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Arris International, the ambitious strategic technologies vendor to the cable industry, and in particular to its two largest customers - Comcast and Charter, is said to be making a bid for up to $1 billion for the network equipment assets of Brocade Communications (NASDAQ: BRCD), primarily composed of the Ruckus Wireless business acquired by Brocade just this past August for $1.5 billion.
Subsequent to that acquisition, Broadcom, (NASDAQ: AVGO) announced in November that it was acquiring Brocade for $5.9 billion. Broadcom indicated that it didn't want to hold on to parts of Brocade's business for which it had overlapping products, or products that competed with its customers, and that Ruckus Wireless was among the assets it would shed.
But Ruckus itself is no ugly duckling, having built some of the most innovative solutions in the WiFi Network space.
Arris, based outside of Atlanta, has a large presence in Horsham from its acquisition of Motorola Home from Google in 2013. It also maintains a small office in downtown Philly to stay close to Comcast headquarters. Arris (NASDAQ: ARRS) has warrant agreements with both Comcast and Charter through which the two companies will buy a small percentage of Arris shares depending upon factors such as how much they purchase key products from it.
Arris made another big splash at the beginning of 2016 by acquiring UK-based Pace plc for $2.1 billion.
So with Comcast and Charter both moving into the wireless space, Arris started thinking, perhaps encouraged by its major customers, that maybe it ought to as well. On Thursday, Arris CFO David Potts, speaking at a Needham investor event, said: “As we continue to grow, we believe that it’s possible that we could get into adjacent markets. As an example, wireless … what happens in wireless, WiFi should we be more involved in that?" On Friday, Reuters ran the report, citing sources, that Arris would bid on the Ruckus Wireless business.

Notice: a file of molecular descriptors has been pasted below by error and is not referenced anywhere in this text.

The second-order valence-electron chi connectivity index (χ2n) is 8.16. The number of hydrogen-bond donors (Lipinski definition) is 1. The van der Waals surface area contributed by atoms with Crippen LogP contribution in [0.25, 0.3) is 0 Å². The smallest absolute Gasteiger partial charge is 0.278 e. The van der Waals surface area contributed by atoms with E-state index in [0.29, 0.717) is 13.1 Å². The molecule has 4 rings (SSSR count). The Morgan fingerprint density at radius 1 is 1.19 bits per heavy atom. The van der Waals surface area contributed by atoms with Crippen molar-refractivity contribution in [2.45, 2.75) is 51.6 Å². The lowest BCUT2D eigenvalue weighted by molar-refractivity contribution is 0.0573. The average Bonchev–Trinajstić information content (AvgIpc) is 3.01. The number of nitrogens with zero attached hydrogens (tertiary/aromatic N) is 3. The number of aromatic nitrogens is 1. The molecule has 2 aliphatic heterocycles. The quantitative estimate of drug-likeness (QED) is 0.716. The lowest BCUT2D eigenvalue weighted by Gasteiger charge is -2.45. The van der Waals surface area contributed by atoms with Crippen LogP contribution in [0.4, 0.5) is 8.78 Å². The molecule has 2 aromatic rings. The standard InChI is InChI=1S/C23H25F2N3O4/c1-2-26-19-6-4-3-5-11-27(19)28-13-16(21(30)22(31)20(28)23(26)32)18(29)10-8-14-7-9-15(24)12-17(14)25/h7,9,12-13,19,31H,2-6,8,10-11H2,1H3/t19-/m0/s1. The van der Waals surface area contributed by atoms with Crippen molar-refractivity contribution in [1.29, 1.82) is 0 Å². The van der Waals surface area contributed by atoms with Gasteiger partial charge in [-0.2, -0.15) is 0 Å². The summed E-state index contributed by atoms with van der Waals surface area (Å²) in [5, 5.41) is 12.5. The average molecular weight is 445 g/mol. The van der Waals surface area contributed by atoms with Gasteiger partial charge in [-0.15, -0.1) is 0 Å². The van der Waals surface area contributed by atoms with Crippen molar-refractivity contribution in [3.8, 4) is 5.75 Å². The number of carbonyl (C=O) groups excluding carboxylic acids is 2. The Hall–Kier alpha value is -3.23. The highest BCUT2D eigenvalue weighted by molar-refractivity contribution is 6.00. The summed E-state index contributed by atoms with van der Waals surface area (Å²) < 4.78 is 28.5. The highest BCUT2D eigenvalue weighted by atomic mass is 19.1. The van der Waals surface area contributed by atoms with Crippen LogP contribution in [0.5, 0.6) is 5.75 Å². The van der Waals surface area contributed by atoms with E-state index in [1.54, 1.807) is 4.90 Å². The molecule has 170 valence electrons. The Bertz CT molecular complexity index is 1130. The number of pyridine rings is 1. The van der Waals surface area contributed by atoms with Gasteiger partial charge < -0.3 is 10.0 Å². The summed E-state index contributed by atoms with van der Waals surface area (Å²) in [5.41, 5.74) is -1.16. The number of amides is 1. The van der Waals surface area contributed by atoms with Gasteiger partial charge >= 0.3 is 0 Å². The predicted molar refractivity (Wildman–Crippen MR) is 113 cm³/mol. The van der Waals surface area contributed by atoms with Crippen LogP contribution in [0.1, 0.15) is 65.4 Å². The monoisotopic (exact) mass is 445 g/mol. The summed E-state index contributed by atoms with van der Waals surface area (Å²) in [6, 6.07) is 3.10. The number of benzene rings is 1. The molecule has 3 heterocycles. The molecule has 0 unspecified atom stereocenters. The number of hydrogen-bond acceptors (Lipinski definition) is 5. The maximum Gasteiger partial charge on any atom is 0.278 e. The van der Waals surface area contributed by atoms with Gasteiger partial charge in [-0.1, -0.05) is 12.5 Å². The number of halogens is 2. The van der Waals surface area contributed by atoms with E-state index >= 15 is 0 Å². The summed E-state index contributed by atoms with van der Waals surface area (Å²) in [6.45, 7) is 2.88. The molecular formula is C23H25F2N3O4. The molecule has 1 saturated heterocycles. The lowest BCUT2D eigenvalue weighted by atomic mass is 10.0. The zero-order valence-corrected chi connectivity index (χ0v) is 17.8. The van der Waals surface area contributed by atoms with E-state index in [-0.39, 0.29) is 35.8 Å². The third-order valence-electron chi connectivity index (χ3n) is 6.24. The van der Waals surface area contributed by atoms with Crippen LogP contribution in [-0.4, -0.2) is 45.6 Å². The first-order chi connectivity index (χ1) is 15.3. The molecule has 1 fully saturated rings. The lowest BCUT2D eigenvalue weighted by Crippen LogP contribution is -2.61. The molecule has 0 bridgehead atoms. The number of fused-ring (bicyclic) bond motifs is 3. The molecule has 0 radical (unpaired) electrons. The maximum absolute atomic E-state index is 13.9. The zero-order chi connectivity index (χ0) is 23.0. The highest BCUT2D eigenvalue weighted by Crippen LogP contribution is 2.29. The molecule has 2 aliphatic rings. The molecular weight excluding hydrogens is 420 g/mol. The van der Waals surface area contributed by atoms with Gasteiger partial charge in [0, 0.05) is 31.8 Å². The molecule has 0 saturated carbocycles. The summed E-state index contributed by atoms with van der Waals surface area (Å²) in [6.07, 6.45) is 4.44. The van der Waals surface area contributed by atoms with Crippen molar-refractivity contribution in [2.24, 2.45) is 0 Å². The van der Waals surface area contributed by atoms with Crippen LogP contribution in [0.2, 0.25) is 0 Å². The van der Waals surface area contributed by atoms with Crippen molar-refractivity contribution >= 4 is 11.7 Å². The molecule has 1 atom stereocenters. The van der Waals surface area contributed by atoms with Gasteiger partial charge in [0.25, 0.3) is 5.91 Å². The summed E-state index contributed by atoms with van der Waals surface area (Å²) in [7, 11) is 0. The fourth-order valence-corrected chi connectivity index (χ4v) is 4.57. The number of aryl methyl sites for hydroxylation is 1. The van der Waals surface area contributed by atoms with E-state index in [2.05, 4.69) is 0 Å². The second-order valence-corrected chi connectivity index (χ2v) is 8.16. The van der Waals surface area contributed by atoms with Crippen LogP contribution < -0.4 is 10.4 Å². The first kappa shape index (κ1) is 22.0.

Why is this important to Arris? Comcast, and presumably Charter, are planning to enter wireless with a hybrid system, utilizing their dense and widespread WiFi networks in conjunction with their MVNO leased access from Verizon (and Sprint in Comcast's case), and other spectrum they may acquire or lease. But hybrid is tricky, and takes complex technology to make it function well. Google's Project Fi is one example of a hybrid system that is operational.
Ruckus is one of the leaders in the hybrid field. Its worked closely with Google on WiFi initiatives, though I can't confirm what role it may play in Project Fi.
Ruckus also sees the 3.5 GHz Citizens Broadband Radio Service (CBRS) as an opportunity for cable providers to offer a stronger indoor 5G LTE solution, with boosts from small cells. Robust indoor LTE is difficult to maintain, and this might give cable more leverage over mobile providers.
A decision by Broadcom is expected by the end of the month. PE firms have interest, and other network equipment vendors could bid but none have been publicly identified to my knowledge.